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Updated Novavax COVID-19 vaccine approved in the U.S.

 

Clinical courses

Updated Novavax COVID-19 vaccine approved in the U.S.

Novavax, Inc a global company advancing protein-based vaccines with its novel Matrix-M™ adjuvant, today announced that the Novavax COVID-19 Vaccine, Adjuvanted (2023-2024 Formula) (NVX-CoV2601) has received Emergency Use Authorization (EUA) from the U.S. Food and Drug Administration (FDA) for active immunization to prevent COVID-19 in individuals aged 12 and older. Immediately upon authorization, Novavax's vaccine has also been included in the recommendations issued by the U.S. Centers for Disease Control and Prevention (CDC) on September 12, 2023.

Doses will be available nationwide at thousands of locations, including national and local retail pharmacies and physicians' offices, following the Center for Biologics Evaluation and Research release of vaccine batches, expected in the coming days.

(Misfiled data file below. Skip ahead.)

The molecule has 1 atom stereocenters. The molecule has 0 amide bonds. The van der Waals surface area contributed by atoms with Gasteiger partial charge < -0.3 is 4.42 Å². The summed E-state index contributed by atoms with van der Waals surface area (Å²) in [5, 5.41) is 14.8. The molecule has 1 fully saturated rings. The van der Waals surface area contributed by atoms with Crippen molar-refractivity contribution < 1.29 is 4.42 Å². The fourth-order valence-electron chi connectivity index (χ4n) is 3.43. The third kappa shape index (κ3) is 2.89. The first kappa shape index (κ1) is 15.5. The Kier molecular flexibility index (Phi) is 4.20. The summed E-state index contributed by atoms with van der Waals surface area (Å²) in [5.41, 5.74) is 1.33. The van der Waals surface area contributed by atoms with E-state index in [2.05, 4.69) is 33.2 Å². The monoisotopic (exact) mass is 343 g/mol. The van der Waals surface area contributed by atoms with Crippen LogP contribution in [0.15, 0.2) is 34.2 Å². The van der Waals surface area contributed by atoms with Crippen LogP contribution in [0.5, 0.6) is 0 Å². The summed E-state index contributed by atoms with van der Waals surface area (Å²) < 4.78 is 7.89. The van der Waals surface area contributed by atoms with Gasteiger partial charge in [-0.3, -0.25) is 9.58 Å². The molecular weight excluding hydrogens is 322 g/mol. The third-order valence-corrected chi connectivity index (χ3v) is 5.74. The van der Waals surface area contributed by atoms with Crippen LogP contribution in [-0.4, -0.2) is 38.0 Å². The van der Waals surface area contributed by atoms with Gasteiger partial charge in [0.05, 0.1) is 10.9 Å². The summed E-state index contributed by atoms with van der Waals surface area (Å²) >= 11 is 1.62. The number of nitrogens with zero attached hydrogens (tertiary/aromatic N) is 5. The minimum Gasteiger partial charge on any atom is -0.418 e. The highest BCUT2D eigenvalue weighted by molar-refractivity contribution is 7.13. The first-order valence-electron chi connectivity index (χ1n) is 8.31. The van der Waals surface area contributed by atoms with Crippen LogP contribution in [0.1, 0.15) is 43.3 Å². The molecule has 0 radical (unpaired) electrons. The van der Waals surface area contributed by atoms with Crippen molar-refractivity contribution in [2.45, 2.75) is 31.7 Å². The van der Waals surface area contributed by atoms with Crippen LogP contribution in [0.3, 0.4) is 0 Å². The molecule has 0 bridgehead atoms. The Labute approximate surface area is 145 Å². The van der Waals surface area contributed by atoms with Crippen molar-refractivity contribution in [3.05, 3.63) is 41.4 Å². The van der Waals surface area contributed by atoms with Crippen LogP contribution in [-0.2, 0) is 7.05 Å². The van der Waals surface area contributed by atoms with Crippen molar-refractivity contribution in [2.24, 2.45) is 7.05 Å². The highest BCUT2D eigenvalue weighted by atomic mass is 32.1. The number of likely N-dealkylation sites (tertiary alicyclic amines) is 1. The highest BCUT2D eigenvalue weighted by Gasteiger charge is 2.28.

"COVID-19 is once again on the rise with infections and hospitalizations increasing, so it's important that individuals get vaccinated to protect themselves and their loved ones," said John C. Jacobs, President and Chief Executive Officer, Novavax. "Novavax's authorization today means people will now have the choice of a protein-based non-MRNA option to help protect themselves against COVID-19, which is now the fourth leading cause of death in the U.S. In the coming days, individuals in the U.S. can go to pharmacies, physicians' offices, clinics and various government entities to receive an updated Novavax vaccine."

The EUA was based on non-clinical data showing that Novavax's COVID-19 vaccine induced functional immune responses against XBB.1.5, XBB.1.16 and XBB.2.3 variants. Additional non-clinical data demonstrated that Novavax's vaccine induced neutralizing antibody responses to newly emerging subvariants BA.2.86, EG.5.1 FL.1.5.1 and XBB.1.16.6 as well as robust CD4+ polyfunctional cellular (T-cell) responses against EG.5.1 and XBB.1.16.6. These data indicate Novavax's vaccine can stimulate both arms of the immune system and may induce a broad response against currently circulating variants.1,2


In clinical trials, the most common adverse reactions associated with Novavax's prototype COVID-19 vaccine (NVX-CoV2373) included headache, nausea or vomiting, muscle pain, joint pain, injection site tenderness, injection site pain, fatigue and malaise.

The EUA aligns with globally harmonized guidance from the FDA, European Medicines Agency and the World Health Organization to target the XBB strain this fall.3-5 Novavax is working with these and other global regulatory authorities on authorizations for its vaccine.